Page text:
Atomic and molecular masses are usually reported in daltons which is defined relative to the mass of the isotope 12C (carbon 12). Relative atomic and molecular mass values as defined are dimensionless. However, the "unit" Dalton is still used in common practice. For example, the relative molecular mass and molecular mass of methane, whose molecular formula is CH4, are calculated respectively as follows:

Relative molecular mass of CH4
Standard atomic weight Number Total molecular weight (dimensionless)
C 12.011 1 12.011
H 1.008 4 4.032
CH4 16.043
Molecular mass of 12C1H4
Nuclide mass Number Total molecular mass (Da or u)
12C 12.00 1 12.00
1H 1.007825 4 4.0313
CH4 16.0313

The uncertainty in molecular mass reflects variance (error) in measurement not the natural variance in isotopic abundances across the globe. In high-resolution mass spectrometry the mass isotopomers 12C1H4 and 13C1H4 are observed as distinct molecules, with molecular masses of approximately 16.031 Da and 17.035 Da, respectively. The intensity of the mass-spectrometry peaks is proportional to the isotopic abundances in the molecular species. 12C 2H 1H3 can also be observed with molecular mass of 17 Da.


Mass spectrometry

Main article: Mass spectrometry

In mass spectrometry, the molecular mass of a small molecule is usually reported as the monoisotopic mass, that is, the mass of the molecule containing only the most common isotope of each element. Note that this also differs subtly from the molecular mass in that the choice of isotopes is defined and thus is a single specific molecular mass of the many possibilities. The masses used to compute the monoisotopic molecular mass are found on a table of isotopic masses and are not found on a typical periodic table. The average molecular mass is often used for larger molecules since molecules with many atoms are unlikely to be composed exclusively of the most abundant isotope of each element. A theoretical average molecular mass can be calculated using the standard atomic weights found on a typical periodic table, since there is likely to be a statistical distribution of atoms representing the isotopes throughout the molecule. The average molecular mass of a sample, however, usually differs substantially from this since a single sample average is not the same as the average of many geographically distributed samples.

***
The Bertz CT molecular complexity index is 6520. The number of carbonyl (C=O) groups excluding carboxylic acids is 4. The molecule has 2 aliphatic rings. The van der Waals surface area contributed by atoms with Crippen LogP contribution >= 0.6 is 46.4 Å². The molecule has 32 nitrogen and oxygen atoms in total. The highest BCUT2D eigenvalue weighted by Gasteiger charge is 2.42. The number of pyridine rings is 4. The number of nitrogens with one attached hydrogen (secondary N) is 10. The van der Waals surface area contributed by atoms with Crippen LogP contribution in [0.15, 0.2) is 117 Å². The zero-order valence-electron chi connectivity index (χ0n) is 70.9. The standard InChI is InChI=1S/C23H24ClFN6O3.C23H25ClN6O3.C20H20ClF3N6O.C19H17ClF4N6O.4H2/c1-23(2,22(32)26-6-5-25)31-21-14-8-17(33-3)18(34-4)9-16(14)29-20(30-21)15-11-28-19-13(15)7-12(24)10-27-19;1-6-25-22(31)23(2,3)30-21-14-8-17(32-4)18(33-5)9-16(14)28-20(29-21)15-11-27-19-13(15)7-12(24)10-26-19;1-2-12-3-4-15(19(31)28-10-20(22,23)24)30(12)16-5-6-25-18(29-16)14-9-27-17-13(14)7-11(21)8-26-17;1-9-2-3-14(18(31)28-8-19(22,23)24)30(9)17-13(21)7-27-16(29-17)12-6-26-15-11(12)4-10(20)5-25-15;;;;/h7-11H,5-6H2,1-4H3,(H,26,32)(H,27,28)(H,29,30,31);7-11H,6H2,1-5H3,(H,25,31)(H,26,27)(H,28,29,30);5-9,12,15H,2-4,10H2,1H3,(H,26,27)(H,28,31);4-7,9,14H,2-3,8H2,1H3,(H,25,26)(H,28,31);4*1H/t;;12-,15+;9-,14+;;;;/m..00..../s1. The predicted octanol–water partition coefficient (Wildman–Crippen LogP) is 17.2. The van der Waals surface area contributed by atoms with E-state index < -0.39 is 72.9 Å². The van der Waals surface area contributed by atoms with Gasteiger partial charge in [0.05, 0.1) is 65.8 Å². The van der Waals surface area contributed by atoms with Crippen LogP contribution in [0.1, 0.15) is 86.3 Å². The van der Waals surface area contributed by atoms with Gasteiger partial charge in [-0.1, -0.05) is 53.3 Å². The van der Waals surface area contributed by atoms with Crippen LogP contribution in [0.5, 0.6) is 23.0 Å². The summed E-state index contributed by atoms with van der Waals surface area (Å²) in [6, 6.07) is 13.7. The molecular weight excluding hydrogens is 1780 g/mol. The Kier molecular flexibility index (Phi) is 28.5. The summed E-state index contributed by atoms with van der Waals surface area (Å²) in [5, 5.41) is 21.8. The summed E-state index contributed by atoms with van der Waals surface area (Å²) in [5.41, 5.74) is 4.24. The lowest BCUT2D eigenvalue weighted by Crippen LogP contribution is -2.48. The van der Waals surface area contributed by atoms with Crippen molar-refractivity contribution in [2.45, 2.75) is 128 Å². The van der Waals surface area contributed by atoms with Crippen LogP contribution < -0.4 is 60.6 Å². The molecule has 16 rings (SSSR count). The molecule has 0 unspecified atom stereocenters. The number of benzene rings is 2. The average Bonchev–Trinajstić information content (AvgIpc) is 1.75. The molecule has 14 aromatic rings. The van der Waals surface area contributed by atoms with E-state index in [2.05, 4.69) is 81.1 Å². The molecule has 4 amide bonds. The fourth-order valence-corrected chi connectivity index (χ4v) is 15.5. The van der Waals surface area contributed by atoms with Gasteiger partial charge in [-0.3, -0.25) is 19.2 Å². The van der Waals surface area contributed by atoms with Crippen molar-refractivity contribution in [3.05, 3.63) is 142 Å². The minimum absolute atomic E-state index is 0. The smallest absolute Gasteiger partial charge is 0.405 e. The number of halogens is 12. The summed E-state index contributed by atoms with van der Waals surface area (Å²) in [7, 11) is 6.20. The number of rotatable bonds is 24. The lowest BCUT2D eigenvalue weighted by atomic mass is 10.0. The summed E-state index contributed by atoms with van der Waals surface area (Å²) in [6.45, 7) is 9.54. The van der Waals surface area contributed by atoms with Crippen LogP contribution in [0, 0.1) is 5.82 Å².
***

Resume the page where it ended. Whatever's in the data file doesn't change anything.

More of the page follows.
Mass photometry

Mass photometry (MP) is a rapid, in-solution, label-free method of obtaining the molecular mass of proteins, lipids, sugars & nucleic acids at the single-molecule level. The technique is based on interferometric scattered light microscopy.[4] Contrast from scattered light by a single binding event at the interface between the protein solution and glass slide is detected and is linearly proportional to the mass of the molecule. This technique is also capable of measuring sample homogeneity,[5] detecting protein oligomerisation state, characterisation of complex macromolecular assemblies (ribosomes, GroEL, AAV) and protein interactions such as protein-protein interactions.[6] Mass photometry can measure molecular mass to an accurate degree over a wide range of molecular masses (40kDa – 5MDa).